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SummaryWelcome to the wonderful world of King's Quest.
The Good* Multiple versions cater for early computer users
Back in the early Nineties after playing King's Quest VI, I brought the original King's Quest from 1984. This was the version that used AGIv1 and had CGA graphics. It just wouldn't run on my old 486. Somehow years later I discovered that Sierra released multiple versions of the same game, and I was able to install the fifth release which added support for EGA and Hercules, and could be installed on a hard drive rather than having to be booted up from floppy. I was able to complete the game, and slowly had a go at the sequel.
* Alternate solutions for puzzles
Another thing that I liked are the different ways you can solve puzzles. Roberta Williams, the game's creator of King's Quest, intended to make the game non-violent as possible, and this trend continued for its successors. The alternate solutions usually involve violent actions in which you lose points.
* The game reminds you of fairy tales
The solutions to some puzzles require you to think back to those fairy tales that you used to enjoy as a child, and you are expected not to stick by them. For example, instead of luring the goat to the troll so that it can ram the troll like what happens in the Billy Goat story, you can give the troll something to pay for the toll if you are willing to sacrifice some points. As a person who has already forgotten what I read as a child, solving puzzles based on these fairy tales are welcome; and you do the same thing in KQ2.
* Nice music
Although the PC Speaker is used to generate sound in the game, I enjoyed listening to Greensleeves, KQ's main theme song. Users of Tandy computers get a better rendition of the theme song. If you haven't got a Tandy and would like to hear what the theme song was like on a Tandy, you could download a copy of DOSBox and use it to emulate the machine.
I have played the Apple IIgs version and it doesn't include Greensleaves. It also uses different pieces of music and great sound effects.
The Bad* Roberta's interpretation of Jack and the Beanstalk is wrong
Anyone who has read this story will know that Jack trades a cow for magic beans so that he would plant them in the garden to make the beanstalk grow. Instead of adding a cow to the game, Roberta makes players guess the name of a gnome. Because of this, Sierra's hint line was overloaded by people who request hints on how to get the name right.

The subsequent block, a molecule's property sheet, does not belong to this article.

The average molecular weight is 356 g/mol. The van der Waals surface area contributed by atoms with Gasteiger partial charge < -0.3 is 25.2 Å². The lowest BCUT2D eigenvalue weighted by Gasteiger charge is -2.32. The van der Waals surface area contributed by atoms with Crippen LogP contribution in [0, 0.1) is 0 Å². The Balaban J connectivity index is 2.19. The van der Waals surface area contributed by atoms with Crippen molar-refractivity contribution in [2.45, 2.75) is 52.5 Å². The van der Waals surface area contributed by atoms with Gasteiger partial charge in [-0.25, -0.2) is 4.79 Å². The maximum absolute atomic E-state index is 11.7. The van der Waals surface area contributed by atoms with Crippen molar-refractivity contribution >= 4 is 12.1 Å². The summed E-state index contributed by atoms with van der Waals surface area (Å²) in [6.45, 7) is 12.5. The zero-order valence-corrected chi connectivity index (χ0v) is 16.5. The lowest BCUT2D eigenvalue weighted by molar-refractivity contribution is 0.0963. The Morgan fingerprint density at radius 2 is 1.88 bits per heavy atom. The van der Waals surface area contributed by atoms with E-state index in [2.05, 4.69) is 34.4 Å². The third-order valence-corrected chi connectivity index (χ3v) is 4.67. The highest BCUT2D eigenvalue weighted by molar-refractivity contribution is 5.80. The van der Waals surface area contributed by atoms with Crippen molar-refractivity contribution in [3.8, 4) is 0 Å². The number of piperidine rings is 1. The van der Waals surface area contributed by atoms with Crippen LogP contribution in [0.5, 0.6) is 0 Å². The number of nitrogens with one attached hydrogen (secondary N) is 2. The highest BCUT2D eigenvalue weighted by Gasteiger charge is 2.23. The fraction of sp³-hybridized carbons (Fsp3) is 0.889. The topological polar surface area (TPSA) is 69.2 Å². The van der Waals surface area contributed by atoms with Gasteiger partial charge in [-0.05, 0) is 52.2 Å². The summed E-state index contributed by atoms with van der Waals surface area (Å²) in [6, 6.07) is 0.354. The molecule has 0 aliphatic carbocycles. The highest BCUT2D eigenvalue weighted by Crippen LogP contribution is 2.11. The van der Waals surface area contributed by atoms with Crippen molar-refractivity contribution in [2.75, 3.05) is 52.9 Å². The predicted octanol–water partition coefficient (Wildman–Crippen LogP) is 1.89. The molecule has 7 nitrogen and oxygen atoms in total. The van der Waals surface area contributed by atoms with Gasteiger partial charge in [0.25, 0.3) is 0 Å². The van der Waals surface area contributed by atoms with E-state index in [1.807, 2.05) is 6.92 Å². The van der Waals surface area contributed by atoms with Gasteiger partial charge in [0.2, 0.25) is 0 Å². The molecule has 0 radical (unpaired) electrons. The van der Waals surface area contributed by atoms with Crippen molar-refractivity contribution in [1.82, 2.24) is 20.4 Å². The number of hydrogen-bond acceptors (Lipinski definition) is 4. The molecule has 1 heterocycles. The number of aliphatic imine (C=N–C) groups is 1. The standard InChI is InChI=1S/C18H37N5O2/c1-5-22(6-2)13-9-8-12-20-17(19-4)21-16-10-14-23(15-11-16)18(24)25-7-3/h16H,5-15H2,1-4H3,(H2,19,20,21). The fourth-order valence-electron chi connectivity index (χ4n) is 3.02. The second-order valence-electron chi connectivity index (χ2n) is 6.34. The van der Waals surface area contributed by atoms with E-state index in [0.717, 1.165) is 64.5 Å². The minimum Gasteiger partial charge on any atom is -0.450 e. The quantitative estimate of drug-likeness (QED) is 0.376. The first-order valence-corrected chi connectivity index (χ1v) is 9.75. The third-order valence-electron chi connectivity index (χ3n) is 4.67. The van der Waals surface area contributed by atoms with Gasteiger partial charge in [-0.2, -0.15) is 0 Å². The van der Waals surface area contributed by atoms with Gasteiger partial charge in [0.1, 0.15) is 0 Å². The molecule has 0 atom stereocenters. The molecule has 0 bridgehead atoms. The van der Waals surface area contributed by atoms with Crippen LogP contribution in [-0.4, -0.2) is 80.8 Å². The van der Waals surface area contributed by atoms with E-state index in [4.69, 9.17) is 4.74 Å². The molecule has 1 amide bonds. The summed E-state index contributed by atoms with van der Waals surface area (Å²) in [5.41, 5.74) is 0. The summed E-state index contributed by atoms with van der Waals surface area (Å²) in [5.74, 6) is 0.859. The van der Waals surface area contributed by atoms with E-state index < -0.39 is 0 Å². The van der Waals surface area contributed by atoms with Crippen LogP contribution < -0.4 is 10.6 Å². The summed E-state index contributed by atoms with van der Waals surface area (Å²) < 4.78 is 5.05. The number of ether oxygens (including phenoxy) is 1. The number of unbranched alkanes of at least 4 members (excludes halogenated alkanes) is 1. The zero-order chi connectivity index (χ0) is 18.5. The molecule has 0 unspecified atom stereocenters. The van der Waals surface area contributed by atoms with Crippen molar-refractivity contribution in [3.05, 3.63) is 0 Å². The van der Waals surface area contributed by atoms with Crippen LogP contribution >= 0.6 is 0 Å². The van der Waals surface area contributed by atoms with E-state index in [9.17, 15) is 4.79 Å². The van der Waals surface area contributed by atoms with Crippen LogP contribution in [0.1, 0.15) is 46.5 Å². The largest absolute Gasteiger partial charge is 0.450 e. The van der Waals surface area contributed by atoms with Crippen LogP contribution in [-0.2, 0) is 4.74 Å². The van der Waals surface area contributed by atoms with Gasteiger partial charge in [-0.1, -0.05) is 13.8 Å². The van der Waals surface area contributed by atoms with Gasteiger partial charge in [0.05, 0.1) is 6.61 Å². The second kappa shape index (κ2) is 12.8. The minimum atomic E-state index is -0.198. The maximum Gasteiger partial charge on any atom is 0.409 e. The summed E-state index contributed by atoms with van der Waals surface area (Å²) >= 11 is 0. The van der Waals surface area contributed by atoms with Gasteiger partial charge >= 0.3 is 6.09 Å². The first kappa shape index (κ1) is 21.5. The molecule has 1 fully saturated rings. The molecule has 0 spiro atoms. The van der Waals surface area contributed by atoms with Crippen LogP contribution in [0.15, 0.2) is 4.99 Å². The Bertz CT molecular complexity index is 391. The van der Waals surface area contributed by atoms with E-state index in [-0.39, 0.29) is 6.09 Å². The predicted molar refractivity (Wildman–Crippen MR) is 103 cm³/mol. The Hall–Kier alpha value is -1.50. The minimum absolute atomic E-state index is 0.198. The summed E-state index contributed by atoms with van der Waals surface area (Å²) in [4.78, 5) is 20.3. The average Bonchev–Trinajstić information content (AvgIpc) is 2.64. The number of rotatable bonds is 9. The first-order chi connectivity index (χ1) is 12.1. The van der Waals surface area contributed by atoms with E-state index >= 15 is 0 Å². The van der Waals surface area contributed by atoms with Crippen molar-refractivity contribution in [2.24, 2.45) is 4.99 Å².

The Bottom LineIn 1980, a small company known as Sierra On-Line started life making adventure games for the Apple II. Their first game was Mystery House, and it was a step above normal text adventures that were available at the time as the game had a combination of graphics and text. Even though the graphics were black and white, things eventually changed when IBM asked Sierra to produce an adventure game to showcase the technological capabilities of their PC. The result was King's Quest. For the first time in history, KQ introduced color graphics, and featured a central character that they could move around the screen and use that character to interact with other characters in the game, as well as the environment.
King's Quest is a game for the whole family to enjoy. It was the first game to introduce text and full-color graphics at the same time. Of course with any old Sierra adventure game, you have to enter commands at the keyboard. You have to do certain things that will most likely cause your death if you're not careful such as crossing the wooden bridge or climbing the beanstalk. That's what the save function is used for.
The game depends on you having a knowledge of popular fairy tales since you use them to complete the game. There are alternate solutions, but using these solutions means that you are sacrificing a few points. The game's theme tune is excellent, even if it is played through the PC Speaker, and the keyboard interface means that you can get away with entering anything and it won't cost you.
So in conclusion, if you are new to the KQ series and would like to play the first game, then try to hunt down one of the KQ collections in your local retro store.